Wednesday 25 July 2018

Large Scale Sketchbook Week 8 and Conclusions.

It's nearly 4 weeks since the  final session of Large Scale Sketchbook  but with so much going on there hasn't been time to report  on it and record  my thoughts ( tho'  I made sure I wrote up  my notes  in my notebook straight away)  .  At the end of the session I brought my  the sketchbook home , which entailed a taxi from the station it was so heavy. Tomorrow, a couple of  artist friends are coming round to view it so I thought it was about time I wrote about it here!

After Week  7, I'd run out of ideas  about what I wanted to do with work based on the cast courts , mainly  because the subject matter itself didn't inspire.  The night before the final session  I had a brainwave ( or so I thought....) The lines of stairs and curves of the sculpture in contrast to the surrounding architecture  reminded me of the work  I'd done on shells a ( mussels and limpets) in the advanced painting course in  2016. 
 At the time , I concentrated on developing the mussel paintings  set in context of surroundings ( influenced by the work of Paul Nash)  and hadn't done much with the limpets.  I'd been influenced   by the 'Circle' exhibition at Margate Turner Contemporary  , particularly the pile of black discs by Edmund de Waal,  and had drawn and photographed   a stack of limpets , delicately balanced  and carried out  work in Photoshop  combining it with prints of the Fleet  done during   a printmaking course

I gave Tony a whole lot of photos of my sketches/photos to photocopy to A3 size  and while I was waiting,  starting several pages  in,  I assembled a pile of limpets  and drew it large scale  using charcoal  ( which gave interesting marks on the previous page).  I then carried out a number of different approaches using photocopies; graphite and rubber; sanguine pen; coloured pencils;  and cutting out holes through several layers. 

 I was enjoying   applying what  I'd learnt  to new material but a lot  of what I produced wasn't really working.  Luckily at that point it was my turn to discuss my work with Tony.  He was a bit  surprised I'd discontinued with what I was doing in previous weeks when it had been going so well  while applauding the idea of using my own material to try out  what I'd learnt from earlier lessons ( "the Ideal Student" !) .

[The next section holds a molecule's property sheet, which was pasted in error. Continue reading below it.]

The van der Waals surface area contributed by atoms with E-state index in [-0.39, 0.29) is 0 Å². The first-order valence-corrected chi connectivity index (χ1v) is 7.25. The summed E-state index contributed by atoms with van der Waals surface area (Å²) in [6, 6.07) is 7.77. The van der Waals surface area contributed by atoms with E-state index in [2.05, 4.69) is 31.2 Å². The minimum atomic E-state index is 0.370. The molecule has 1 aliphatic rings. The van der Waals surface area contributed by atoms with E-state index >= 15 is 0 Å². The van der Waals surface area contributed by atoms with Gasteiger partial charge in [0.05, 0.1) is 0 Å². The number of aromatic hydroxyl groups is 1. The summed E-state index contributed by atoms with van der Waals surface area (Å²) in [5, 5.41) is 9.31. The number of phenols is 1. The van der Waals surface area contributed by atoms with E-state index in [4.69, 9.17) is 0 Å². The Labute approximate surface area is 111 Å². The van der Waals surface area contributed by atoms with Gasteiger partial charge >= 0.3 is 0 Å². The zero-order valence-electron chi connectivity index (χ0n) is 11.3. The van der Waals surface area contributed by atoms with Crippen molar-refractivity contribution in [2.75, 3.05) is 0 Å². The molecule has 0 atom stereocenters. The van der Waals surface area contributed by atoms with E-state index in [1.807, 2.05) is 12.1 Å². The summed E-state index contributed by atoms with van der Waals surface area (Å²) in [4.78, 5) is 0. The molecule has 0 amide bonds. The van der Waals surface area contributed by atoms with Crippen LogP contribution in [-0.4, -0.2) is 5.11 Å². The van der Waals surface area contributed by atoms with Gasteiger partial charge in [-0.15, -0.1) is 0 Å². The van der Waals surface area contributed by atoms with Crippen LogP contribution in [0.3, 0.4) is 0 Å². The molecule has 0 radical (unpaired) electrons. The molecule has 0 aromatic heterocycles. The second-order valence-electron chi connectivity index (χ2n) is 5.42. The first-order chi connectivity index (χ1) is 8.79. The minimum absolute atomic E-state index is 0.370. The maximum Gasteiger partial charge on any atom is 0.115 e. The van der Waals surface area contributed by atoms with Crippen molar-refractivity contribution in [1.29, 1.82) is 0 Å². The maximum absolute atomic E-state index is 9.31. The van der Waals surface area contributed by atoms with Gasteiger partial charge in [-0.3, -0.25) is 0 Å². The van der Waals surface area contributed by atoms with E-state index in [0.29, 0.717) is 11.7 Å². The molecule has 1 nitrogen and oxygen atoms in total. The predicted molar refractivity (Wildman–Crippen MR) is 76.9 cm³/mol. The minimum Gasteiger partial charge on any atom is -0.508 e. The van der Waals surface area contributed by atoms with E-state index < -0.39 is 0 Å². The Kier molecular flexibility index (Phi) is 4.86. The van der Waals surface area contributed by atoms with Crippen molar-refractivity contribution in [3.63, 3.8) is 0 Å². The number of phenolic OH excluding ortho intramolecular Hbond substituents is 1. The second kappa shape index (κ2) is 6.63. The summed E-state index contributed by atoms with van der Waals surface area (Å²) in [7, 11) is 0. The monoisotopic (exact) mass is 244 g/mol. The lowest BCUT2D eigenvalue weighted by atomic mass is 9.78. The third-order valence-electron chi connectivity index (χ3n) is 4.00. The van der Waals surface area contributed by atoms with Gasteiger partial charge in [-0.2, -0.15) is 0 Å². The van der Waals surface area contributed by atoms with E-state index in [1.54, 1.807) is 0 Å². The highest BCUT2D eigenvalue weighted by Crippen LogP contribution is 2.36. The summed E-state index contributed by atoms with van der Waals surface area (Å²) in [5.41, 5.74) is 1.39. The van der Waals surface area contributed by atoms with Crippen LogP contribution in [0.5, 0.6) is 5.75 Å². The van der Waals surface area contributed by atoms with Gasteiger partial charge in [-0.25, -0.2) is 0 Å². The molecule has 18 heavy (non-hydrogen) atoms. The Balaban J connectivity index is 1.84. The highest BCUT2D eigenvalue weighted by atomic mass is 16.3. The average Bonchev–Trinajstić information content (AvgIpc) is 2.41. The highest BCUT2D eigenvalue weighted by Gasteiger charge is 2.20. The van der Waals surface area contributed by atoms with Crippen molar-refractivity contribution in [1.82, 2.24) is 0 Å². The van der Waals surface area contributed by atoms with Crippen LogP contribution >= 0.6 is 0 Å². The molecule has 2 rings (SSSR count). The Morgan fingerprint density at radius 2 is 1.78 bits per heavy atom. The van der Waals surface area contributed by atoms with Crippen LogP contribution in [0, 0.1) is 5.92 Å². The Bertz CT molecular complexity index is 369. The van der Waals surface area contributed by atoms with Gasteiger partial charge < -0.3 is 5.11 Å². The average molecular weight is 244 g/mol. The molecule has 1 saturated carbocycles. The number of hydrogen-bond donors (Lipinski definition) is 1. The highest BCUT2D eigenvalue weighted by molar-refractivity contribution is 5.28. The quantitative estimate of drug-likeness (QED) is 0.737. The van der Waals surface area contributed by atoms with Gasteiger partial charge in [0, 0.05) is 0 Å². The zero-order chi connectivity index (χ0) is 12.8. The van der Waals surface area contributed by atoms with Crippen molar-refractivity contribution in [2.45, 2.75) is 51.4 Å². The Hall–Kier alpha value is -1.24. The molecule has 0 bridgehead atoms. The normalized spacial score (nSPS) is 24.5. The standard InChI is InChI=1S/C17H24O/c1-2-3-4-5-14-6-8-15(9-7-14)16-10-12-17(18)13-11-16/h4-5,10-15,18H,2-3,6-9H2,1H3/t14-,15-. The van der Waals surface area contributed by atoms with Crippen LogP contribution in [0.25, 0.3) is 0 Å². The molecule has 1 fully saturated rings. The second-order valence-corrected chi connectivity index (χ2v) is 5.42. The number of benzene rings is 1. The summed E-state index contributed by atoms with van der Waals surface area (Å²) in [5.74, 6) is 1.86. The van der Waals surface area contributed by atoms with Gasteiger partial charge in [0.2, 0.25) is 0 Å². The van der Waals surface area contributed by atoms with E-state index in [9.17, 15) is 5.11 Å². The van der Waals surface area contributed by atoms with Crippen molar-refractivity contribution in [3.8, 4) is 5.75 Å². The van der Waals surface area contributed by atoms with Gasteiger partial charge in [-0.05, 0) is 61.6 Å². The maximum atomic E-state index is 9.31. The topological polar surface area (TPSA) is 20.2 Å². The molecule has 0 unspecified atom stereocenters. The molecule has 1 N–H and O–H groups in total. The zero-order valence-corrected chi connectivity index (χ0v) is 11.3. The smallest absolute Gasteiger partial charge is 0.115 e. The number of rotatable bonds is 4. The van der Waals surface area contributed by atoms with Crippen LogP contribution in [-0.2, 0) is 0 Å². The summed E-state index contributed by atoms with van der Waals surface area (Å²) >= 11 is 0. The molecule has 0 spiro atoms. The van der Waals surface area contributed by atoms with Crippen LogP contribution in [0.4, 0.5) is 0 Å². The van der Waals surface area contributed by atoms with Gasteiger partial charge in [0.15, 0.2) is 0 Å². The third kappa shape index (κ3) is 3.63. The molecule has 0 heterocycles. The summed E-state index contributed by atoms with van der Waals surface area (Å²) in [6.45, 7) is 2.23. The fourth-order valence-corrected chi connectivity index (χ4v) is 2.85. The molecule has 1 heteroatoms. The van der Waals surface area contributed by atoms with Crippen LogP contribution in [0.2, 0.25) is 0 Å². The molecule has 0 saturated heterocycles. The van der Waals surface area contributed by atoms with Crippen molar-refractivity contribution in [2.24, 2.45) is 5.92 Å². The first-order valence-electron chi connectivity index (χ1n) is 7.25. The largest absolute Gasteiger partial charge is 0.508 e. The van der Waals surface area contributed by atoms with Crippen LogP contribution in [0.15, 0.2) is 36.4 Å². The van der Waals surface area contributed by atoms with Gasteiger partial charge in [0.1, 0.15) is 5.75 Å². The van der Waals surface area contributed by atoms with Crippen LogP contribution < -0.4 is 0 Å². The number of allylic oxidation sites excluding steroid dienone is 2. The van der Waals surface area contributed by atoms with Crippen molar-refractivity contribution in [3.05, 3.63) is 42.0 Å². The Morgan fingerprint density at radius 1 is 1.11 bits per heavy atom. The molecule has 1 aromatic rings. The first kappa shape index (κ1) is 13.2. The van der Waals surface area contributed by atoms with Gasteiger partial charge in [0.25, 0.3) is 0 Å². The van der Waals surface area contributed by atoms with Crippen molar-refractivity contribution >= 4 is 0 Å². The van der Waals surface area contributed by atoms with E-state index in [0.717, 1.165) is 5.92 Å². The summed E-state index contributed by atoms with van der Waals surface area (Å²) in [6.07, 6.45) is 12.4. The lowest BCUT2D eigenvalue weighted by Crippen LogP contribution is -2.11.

The main reason the shells weren't working  as well was because they were on the whole  central on the page and retaining identifiable structure of existing images  and therefore weren't so exciting.  The danger with using material we care about  is that you have to work harder as not so inclined to experiment  or try things out . 

Looking back  at the earlier weeks when we'd been working with still life  with random objects
 and to some extent the Cast Courts  where it wouldn't have been my first choice of subject , I was more prepared to experiment, fragment images, as I was  looking at the shapes and lines  rather than the subject matter.  Looking with  Tony at previous  pages ,  the most exciting  were when I'd left a lot of space , repeated ideas over several pages ( copies of copies of copies)  and made good use of the edge of pages rather than placing images centrally. 

He made suggestions on extending marks over drawings and copies  ( including  use of the negative shapes left when cutting out)   and putting objects at the edge of the page.  Also to be even more radical  with my cutting, removing items completely.  

 This was more like it ! 

My final intervention  was to go back to the last spread from the cast courts  and cut out the fine lines of the stairs , and extend the line with graphite.  With the negative shapes from around the limpet stack pasted  in , there  was now a link between the  two areas of subject matter.

We  cleared up early  in order to look at everyone' s sketchbook  briefly ( although it still took an extra hour - I missed my train and had to get a later one) . Well worth it though - they were so diverse in approach and content considering we'd all  begun with the same  subject material!
Didn't  make notes at the time but these stuck in my mind:
- finely folded/pleated  paper ( like tiny steps)
- transparent fabric inserts ( also tracing paper and acetate)
- exploded shapes reassembled, photocopies cut into strips and expanded
- images torn up and collaged back ( in some cases just a few tiny pieces)
- layers  of subtle colour  under cutouts
-  images wrapped around edge of page ( so just see a glimpse)
- foldouts
- extreme cutting ( a fine lace-like network).

 I also have a list  of what I like in my own sketchbook  and ideas for future work.
Finally,  as is usual on City Lit courses, there were suggestions about what courses we might want to do next ( printmaking from the images produced  was one).
In my case , I'd  enrolled and paid for Extended Drawing for Artists  and Makers (EDAM)  that morning.   So a year  of experimenting  lies ahead!  

No comments: